A new study claimed that whooping cough vaccines given to children and pre-teens weren’t as effective in the long term, prompting outbreaks in California in 2010 and 2014.
A study published online on “Pediatrics” looked at kids who obtained DTaP vaccines around the age of 5 and Tdap vaccines when they reached 14. Researchers with Kaiser Permanente Northern California found out that the “moderate” immunity given only lasted for at least a year and only less than 9 percent of protection remained in the following years.
Scientists have discovered the link between these vaccines and virus outbreaks in California.
“I think waning immunity — primarily from the DTaP but also Tdap — are the main drivers of these outbreaks,” study’s lead author Dr. Nicola Klein, co-director of Kaiser’s Vaccine Study Center, in Oakland, California told CBS news.
“The strategy of routinely vaccinating adolescents to prevent future disease did not prevent the 2014 epidemic, arguably because the protection afforded by a dose of Tdap was too short-lived,” Dr. Klein explained in a press release. “While awaiting development of new vaccines that will provide longer-lasting protection against pertussis, we should consider alternate Tdap immunization strategies for adolescents.”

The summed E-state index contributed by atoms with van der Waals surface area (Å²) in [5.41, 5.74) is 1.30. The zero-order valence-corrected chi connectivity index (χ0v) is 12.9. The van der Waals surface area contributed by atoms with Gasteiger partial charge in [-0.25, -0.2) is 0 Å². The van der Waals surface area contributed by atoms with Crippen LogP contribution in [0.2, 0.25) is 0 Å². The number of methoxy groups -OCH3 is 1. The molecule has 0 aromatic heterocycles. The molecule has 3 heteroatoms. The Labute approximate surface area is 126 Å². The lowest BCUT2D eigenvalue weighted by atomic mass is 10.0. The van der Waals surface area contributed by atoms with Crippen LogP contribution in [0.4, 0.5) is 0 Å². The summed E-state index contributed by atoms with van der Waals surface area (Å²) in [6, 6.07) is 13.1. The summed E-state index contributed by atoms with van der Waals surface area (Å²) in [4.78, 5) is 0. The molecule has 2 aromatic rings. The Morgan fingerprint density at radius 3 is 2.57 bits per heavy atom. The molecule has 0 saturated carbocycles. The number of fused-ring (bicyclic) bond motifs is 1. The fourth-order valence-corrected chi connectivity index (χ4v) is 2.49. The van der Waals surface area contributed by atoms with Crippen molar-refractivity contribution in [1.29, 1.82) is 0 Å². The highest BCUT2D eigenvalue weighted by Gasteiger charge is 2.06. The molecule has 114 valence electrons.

In case that happens, it wouldn’t be the first time an alternative whooping cough vaccine has been developed. In the 1990’s, U.S. health officials replaced an old vaccine with DTaP because the previous booster shot reportedly might have caused high-fevers and seizures.
“The issue is, the old vaccine against whooping cough had a difficult safety profile,” said Dr. Paul Offit, director of the Vaccine Education Center and a professor of infectious diseases at Children’s Hospital of Philadelphia. “Basically, we traded effectiveness for safety.”
According to the Centers for Disease Control and Prevention, signs of whooping cough are like symptoms of cold in addition to heavy coughing for weeks. Infants may also suffer serious breathing problems, lung infections, or convulsions.